By Mary Reid Barrow
When driftwood artist John LePine and his wife Beth look for driftwood on the beach that he can shape into bird sculptures, Beth will pick up a piece and ask if he can use it.
“I usually say, ’No,’ because I can’t see a bird in the wood,” John said.
Back in his woodworking shop in Sandbridge, he hones what looks like a bird to him with a variety of files, a band saw, and other tools, but no carving knives.
With his deft hands and imagination, the shape gradually becomes a bird, not just any bird, but a specific species. Anything from a tiny hummingbird to a big great blue heron can emerge.
John will bring his bird flock to LRNow’s Holiday Market on Sunday, November 5, from noon to 4 p.m. at New Realm Brewing Co. on Craft Lane in Virginia Beach.
He will join 40 artists and crafters, many of whom, like him, reuse and upcycle materials into beautiful art. Look for everything from painted shells, originally found on the beach, to ceramic coasters created with old pieces of builder tiles, to clothing fashioned from reclaimed yarn and fabrics found in secondhand stores.
Like some of the other artists’ materials, John’s driftwood also comes free, thanks to Mother Nature. Most of it is found at Munden Point along the shores of Back Bay.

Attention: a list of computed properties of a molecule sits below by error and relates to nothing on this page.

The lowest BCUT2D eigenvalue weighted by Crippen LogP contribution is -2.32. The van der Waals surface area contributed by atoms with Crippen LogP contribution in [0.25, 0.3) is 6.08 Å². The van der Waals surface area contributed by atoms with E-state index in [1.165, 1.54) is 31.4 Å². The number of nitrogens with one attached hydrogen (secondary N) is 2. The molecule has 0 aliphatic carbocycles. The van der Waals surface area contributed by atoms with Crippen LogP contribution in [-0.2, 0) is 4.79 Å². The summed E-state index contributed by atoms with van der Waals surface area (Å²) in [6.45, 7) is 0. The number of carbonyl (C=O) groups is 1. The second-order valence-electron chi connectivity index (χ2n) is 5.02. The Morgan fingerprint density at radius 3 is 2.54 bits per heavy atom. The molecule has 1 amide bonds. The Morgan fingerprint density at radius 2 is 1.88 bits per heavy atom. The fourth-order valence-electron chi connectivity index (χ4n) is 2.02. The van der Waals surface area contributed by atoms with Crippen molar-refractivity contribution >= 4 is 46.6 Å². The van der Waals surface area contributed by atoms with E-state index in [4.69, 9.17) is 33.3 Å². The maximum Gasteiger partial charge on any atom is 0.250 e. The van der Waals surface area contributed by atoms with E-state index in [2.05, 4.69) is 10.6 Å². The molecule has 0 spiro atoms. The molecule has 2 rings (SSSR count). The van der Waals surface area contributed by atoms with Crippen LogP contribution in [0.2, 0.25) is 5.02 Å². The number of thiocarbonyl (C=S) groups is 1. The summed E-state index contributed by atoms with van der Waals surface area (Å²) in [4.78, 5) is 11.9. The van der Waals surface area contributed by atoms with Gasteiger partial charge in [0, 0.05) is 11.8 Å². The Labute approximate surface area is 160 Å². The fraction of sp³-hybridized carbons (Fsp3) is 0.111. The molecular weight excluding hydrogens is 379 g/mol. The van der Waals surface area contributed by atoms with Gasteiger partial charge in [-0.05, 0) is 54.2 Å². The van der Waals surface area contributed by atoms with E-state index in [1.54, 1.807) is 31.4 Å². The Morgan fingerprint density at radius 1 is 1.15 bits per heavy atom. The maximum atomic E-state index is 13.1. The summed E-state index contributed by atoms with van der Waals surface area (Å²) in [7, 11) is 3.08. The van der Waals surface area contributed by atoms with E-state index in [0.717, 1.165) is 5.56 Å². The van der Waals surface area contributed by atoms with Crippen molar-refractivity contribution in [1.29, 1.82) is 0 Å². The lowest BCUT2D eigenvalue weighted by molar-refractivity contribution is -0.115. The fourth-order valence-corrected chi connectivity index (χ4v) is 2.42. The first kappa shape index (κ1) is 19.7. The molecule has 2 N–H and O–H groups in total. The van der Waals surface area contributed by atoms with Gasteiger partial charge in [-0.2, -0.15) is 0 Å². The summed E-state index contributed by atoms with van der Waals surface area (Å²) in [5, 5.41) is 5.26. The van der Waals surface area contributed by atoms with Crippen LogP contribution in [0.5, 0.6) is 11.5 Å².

Crafting birds is a retirement avocation for John, a retired school shop teacher who worked in construction with his brother in the summers.
Though he comes by woodworking honestly, when he and Beth moved to their Sandbridge home on Back Bay in the 1990s, he didn’t know much about birds. Living on the bay, he began seeing more birds and at the same time, met more carvers.
“I purchased a driftwood piece from a woodworker,” John said. “It was interesting enough that I decided to give it a try. I began to think maybe I could be a bird artist.”
Back Bay Birds, Handcrafted Driftwood Carvings, came into being for real in 2008.
“It’s like therapy for me,” John said. “When I come in here at 10 and Beth tells me to come for lunch, I don’t know where the time went. And then it’s suppertime, and I say, ‘Wait a minute, I just ate!’”
As a result of this “appetite” for carving, owls, hummingbirds, and warblers join great blue herons and egrets to line the shelves in John’s display room at his home. The critters are ready to fly up to LRNow’s Holiday Sale on Sunday. Their prices range from $20 for an owl to more than $100 for a great blue heron.